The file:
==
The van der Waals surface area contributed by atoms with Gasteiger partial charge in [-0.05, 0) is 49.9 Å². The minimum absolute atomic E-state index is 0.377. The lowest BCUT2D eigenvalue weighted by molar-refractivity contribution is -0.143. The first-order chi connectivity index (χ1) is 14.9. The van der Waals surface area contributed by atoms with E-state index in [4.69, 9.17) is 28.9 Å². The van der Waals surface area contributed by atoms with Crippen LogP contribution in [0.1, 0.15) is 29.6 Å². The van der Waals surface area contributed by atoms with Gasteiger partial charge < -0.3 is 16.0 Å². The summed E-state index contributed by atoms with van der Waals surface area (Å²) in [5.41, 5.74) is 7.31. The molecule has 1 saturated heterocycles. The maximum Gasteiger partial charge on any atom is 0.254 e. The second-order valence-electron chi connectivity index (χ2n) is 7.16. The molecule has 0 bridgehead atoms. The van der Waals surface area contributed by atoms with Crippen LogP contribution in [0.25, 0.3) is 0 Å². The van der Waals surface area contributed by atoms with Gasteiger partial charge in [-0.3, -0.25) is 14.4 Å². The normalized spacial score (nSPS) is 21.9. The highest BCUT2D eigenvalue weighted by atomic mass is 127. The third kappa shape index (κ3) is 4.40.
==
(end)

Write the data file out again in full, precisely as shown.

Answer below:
The van der Waals surface area contributed by atoms with Gasteiger partial charge in [-0.05, 0) is 49.9 Å². The minimum absolute atomic E-state index is 0.377. The lowest BCUT2D eigenvalue weighted by molar-refractivity contribution is -0.143. The first-order chi connectivity index (χ1) is 14.9. The van der Waals surface area contributed by atoms with E-state index in [4.69, 9.17) is 28.9 Å². The van der Waals surface area contributed by atoms with Crippen LogP contribution in [0.1, 0.15) is 29.6 Å². The van der Waals surface area contributed by atoms with Gasteiger partial charge < -0.3 is 16.0 Å². The summed E-state index contributed by atoms with van der Waals surface area (Å²) in [5.41, 5.74) is 7.31. The molecule has 1 saturated heterocycles. The maximum Gasteiger partial charge on any atom is 0.254 e. The second-order valence-electron chi connectivity index (χ2n) is 7.16. The molecule has 0 bridgehead atoms. The van der Waals surface area contributed by atoms with Crippen LogP contribution in [0.25, 0.3) is 0 Å². The van der Waals surface area contributed by atoms with Gasteiger partial charge in [-0.3, -0.25) is 14.4 Å². The normalized spacial score (nSPS) is 21.9. The highest BCUT2D eigenvalue weighted by atomic mass is 127. The third kappa shape index (κ3) is 4.40.